Monkey Mask is a variety of Swiss Cheese Vine, closely related to the much loved Swiss Cheese Plant (Monstera deliciosa).
With beautiful fenestrated leaves, this vine will grow long tendrils and can be left to trail down from a hanging pot or shelf, or trained up a trellace or moss pole. Either way, the stunning foliage makes for a dramatic statement.
Often mis-sold as Monstera obliqua, which is only very rarely found in the wild and almost never in cultivation, this plant is actually Monstera adansonii, or a hyrid with another parent from the Monstera genus.
Leaves are around 20-40cm, perforated and leathery, growing in abundance from vining stems. Flowers are rare when grown as a houseplant, but when present appear as other members of the Araceae family, the most common example being those of the Peace Lilly (Spathiphyllum spp.)
The accepted botanical name is Monstera adansonii, but is also often referred to as Monstera obliqua, Monstera minima and Philodendron 'Monkey Mask'. It's commonly known as Monkey Mask, Swiss Cheese Vine.
Images pictured in this section are for illustration only. Please see the product photo above for an accurate representation of the size of plant you will receive.
The most important aspect to the health of any house plant is finding a spot which meets it’s basic needs for light, temperature and water.
Perfecting the environment and ensuring long-term care needs are met will take your plant from surviving to thriving.
Read through these care instructions for Monstera adansonii (aka Monstera obliqua, Monstera minima, Philodendron 'Monkey Mask'), and remember if you need help, we’re an email away.
Given the right conditions and care, Monstera adansonii is fast growing and will quickly extend long tendrils in search of something to climb. Smaller plants may take a little longer to establish themselves and will have fewer stems in each pot.
Monstera are usually happy to grow in very root-bound conditions, so you'll only need to repot when a plant is young or after a few years to refresh the compost. Otherwise, just add a little fresh compost to the pot of the pot each year, and feed with half-strength organic plant food once a month throughout the growing season.
Cuttings root easily, so you can propagate in the same way as Monstera deliciosa to create new plants __or, if you want your parent plant to have some more stems for a bushier appearance, you can plant the rooted cuttings in with the parent plant.
If you water with unfiltered tap water, flush the compost through very well with tepid once each year to remove any built up salts in the compost.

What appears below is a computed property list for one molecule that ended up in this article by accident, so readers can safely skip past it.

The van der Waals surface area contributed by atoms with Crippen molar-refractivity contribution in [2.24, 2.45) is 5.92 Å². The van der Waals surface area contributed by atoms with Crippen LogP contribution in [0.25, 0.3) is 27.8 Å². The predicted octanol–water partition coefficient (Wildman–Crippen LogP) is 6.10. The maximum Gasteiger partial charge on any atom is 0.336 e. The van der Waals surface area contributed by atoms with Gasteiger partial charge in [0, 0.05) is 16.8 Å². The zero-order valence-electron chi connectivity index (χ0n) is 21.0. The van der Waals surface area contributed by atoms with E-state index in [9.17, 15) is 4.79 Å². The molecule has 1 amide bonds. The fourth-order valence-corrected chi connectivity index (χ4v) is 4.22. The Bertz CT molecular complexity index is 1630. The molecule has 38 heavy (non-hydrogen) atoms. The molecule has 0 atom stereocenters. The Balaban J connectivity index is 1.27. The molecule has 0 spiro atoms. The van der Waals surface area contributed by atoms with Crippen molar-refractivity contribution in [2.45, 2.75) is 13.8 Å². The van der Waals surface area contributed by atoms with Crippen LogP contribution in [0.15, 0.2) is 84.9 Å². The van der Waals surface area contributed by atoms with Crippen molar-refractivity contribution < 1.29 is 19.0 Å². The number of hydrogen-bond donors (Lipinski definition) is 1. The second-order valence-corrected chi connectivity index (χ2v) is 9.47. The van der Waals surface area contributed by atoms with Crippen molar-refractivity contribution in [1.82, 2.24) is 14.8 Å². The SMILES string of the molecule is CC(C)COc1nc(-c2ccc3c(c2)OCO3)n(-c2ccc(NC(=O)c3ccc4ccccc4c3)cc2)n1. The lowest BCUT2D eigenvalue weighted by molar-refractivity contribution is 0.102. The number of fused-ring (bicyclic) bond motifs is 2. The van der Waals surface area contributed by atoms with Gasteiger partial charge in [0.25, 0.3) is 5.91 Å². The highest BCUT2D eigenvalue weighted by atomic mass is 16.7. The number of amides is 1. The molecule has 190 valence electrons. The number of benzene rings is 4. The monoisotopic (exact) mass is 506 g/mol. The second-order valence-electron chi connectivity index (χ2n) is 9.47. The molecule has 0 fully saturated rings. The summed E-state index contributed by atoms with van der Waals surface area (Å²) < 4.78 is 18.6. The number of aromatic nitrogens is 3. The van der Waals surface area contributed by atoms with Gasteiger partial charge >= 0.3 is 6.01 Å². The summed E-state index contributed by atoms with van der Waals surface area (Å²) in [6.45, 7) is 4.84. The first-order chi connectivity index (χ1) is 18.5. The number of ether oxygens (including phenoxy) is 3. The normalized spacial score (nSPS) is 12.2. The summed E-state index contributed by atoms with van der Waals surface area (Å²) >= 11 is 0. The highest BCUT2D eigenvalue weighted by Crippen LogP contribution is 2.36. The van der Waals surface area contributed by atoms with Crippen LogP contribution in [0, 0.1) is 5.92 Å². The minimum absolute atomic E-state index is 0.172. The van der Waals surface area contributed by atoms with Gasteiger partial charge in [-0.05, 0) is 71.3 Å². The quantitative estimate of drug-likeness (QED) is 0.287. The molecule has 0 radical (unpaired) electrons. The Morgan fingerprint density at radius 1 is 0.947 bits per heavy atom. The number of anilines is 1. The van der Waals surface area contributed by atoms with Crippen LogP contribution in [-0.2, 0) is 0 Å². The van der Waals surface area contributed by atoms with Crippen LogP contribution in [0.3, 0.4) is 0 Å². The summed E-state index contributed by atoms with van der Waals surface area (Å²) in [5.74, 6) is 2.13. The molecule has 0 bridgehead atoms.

Monstera are naturally jungle understory plants where they make the most of the dappled light filtering down from the canopy overhead, but they will soak up as much of our British sun as you can give them. They'll also succeed in bright indirect light, but they tend to look a bit sad in the shade.
Water well but infrequently. Monstera adansonii likes to get oxygen to its roots inbetween waterings so allow the compost to dry somewhat before you water again. If in a very sunny spot like a conservatory or south facing window then make sure you keep a close eye on it - it can respire a lot during one hot day. If you're a serial under-waterer then it may be best to move it to a bright spot where it won't receive too many hours of direct sun over the summer.
As a tropical plant, Monstera adansonii likes it warm. Night time temperatures can dip to 12ºC without any ill effect, but it should be at least 15ºC and ideally 18ºC during the day.
Extended periods of low temperatures will cause the leaves to develop dark patches and die back. If that happens, move it somewhere warmer as soon as possible and it will usually recover well over the next growing season.
While not quite as low-maintenance as it's sibling Monstera deliciosa, it's still an easy plant to care for and a good starter plant if you're looking for something leafy but unchallenging. Just keep those winter temperatures up!
Like most members of the Araceae family, the plant contains calcium oxalate crystals which cause irritation to the mouth and GI tract. Although the leaves don't have a grass-like appearance to entice curious pets, some pets may choose to have a nibble, so watch them carefully when you first introduce the plant and keep well out of their reach if they show any interest.